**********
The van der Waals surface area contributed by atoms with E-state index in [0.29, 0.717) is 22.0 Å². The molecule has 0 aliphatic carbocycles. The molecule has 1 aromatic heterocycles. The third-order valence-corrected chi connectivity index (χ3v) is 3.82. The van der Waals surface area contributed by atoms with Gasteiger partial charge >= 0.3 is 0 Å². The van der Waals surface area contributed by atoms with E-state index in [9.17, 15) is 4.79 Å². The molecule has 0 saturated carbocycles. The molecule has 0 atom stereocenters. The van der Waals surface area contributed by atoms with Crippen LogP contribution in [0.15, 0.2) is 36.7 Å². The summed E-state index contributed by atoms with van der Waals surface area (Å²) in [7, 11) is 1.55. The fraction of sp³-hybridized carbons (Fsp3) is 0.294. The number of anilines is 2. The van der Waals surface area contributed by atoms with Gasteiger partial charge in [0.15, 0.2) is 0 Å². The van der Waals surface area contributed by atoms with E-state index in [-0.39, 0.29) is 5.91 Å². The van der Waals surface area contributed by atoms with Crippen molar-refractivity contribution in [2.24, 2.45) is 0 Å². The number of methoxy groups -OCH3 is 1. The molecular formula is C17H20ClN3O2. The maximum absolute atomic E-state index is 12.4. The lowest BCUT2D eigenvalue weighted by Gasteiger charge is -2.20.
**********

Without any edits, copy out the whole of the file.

The van der Waals surface area contributed by atoms with E-state index in [0.29, 0.717) is 22.0 Å². The molecule has 0 aliphatic carbocycles. The molecule has 1 aromatic heterocycles. The third-order valence-corrected chi connectivity index (χ3v) is 3.82. The van der Waals surface area contributed by atoms with Gasteiger partial charge >= 0.3 is 0 Å². The van der Waals surface area contributed by atoms with E-state index in [9.17, 15) is 4.79 Å². The molecule has 0 saturated carbocycles. The molecule has 0 atom stereocenters. The van der Waals surface area contributed by atoms with Crippen LogP contribution in [0.15, 0.2) is 36.7 Å². The summed E-state index contributed by atoms with van der Waals surface area (Å²) in [7, 11) is 1.55. The fraction of sp³-hybridized carbons (Fsp3) is 0.294. The number of anilines is 2. The van der Waals surface area contributed by atoms with Gasteiger partial charge in [0.15, 0.2) is 0 Å². The van der Waals surface area contributed by atoms with E-state index in [-0.39, 0.29) is 5.91 Å². The van der Waals surface area contributed by atoms with Crippen molar-refractivity contribution in [2.24, 2.45) is 0 Å². The number of methoxy groups -OCH3 is 1. The molecular formula is C17H20ClN3O2. The maximum absolute atomic E-state index is 12.4. The lowest BCUT2D eigenvalue weighted by Gasteiger charge is -2.20.